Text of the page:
Global migration: From a special Sunday to daily advocacy
This coming Sunday, Dec. 3, United Methodist congregations worldwide will focus their Sunday services to the global migration crisis.
Global Migration Sunday will be an occasion for “prayer and special offering to raise awareness and funds to aid migrants and refugees.” The initiative is backed by the United Methodist Council of Bishops and is a partnership between several United Methodist general boards and agencies.
This Sunday will be a day when the whole church has an opportunity to focus on the gravity of forced migration and mass displacement of at least 65 million people worldwide.
The U.N.-designated International Migrants Day is Dec. 18 and represents another day to highlight the need for action that improves the lives of migrants and refugees.
An advocacy statement developed by Church and Society calls United Methodists to learn more about the state of global migration. It also calls us to advocate for policies and practices that demonstrate just and hospitable welcome for refugees and migrants.
The Council of Bishops held a one-day consultation on global migration at it’s November meeting. The council’s immigration task force, chaired by Bishop Minerva Carcaño, hosted the discussion and Bishop Rosemarie Wenner facilitated.
The Rev. Paul Jeffrey, a missionary with Global Ministries, and the Rev. Jorge Domingues, a former executive with Global Ministries who recently traveled Europe’s migration routes, presented on the faces of global migration. Jeffrey presented powerful photographs and his first-person witness of forced migration.
I also presented. My presentation focused on the global phase of migration, underscoring the ongoing global negotiations for two separate global compacts on “safe, orderly and regular migration” and on refugees that will include a “comprehensive refugee response framework.” The development of the global agreements is an intergovernmental and multistakeholder process led by the United Nations.
The U.N. and international affairs office of Church and Society has represented The United Methodist Church at critical phases of the negotiations of these global compacts. This participation has happened in both formal settings at the U.N. and the venues for civil society participation.
I emphasized to the bishops how vital it is to advocate for public policies that are human rights-based and people-centered. This assertion is drawn straight from the United Methodist resolutions dealing with migrants and refugees. I also stressed that there are currently available and enforceable international mechanisms that enshrine the protection of and aid to migrants and refugees.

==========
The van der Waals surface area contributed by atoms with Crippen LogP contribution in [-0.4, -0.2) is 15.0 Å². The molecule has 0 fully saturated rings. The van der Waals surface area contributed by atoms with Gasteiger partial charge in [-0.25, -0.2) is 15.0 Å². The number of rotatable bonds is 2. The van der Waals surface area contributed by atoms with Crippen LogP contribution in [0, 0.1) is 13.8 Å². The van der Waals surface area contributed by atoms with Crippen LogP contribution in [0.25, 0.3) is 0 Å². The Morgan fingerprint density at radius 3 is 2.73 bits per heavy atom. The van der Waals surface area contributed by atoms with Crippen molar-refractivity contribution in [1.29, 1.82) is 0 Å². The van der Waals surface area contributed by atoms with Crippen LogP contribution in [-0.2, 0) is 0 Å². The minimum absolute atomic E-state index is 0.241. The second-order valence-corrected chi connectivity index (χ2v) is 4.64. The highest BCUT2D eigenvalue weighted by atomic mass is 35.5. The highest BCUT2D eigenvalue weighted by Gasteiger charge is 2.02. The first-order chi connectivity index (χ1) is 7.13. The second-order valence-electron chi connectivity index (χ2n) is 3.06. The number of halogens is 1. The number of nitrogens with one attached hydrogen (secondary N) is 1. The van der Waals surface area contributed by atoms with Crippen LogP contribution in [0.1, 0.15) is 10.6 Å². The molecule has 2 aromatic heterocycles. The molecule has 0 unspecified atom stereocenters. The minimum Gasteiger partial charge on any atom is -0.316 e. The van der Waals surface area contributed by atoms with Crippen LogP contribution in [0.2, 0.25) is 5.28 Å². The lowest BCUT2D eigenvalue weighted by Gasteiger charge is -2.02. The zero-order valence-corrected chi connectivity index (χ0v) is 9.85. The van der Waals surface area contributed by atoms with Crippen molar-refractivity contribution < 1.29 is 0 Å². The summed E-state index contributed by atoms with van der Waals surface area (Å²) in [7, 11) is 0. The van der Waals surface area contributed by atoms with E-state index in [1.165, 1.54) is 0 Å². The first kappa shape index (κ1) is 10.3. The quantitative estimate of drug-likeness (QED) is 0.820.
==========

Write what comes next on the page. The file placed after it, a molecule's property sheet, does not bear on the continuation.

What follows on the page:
Three documents will help raise greater awareness of the nature of forced migration in the world. These come from both U.N. and civil society sources. I share them as resources for the Global Migration Sunday, as well as for the ongoing education work that we need to undertake to address the realities of massive and forced movement of peoples. Church and Society has helped to develop and draft these documents.
The communiqué addressed the complexity and the alarming level of forced migration worldwide, including human trafficking. The consultation agonized about how Rohingya Muslims are being treated in Myanmar, addressing what it called, “hapless victims of complex nation-state relations who have been rendered stateless.” The statement trod carefully between not unnecessarily offending the host churches and the country but remaining a vocal witness to a tragic situation that has increasingly attracted international scrutiny.
The second document is called Talking and Doing Points of Churches Witnessing With Migrants. It was the product of the Eight International Consultation of CWWM held in Berlin, Germany, earlier this year. CWWM submitted this document to the U.N.‘s meeting on a safe, orderly and regular migration. CWWM will also present this report at an official U.N. stocktaking in December.
CWWM is an international coalition of grassroots migrants, migrant-serving organizations and faith-based institutions. CWWM focuses on addressing forced migration as a violation of human rights and a denial of the inherent dignity of migrants, refugees and all uprooted peoples. CWWM is committed to eliminating the conditions that create forced and enforced migration, especially the causes and historical injustices, and their contemporary manifestations that perpetuate such conditions.
The third is a comprehensive document called Now and How: Ten Acts for the Global Compact. It is a “vision for a transformative agenda for human mobility, migration, and development.”
A group of 50 organizations drafted the document. Each of these groups is part of the civil society action committee established for the U.N. Summit on Refugees and Migrants.
The document enumerates 10 concrete actions to improve global migration. Additionally, the document names two crosscutting values that should be included in all parts of any compact: the rights of children, and gender-responsive policies.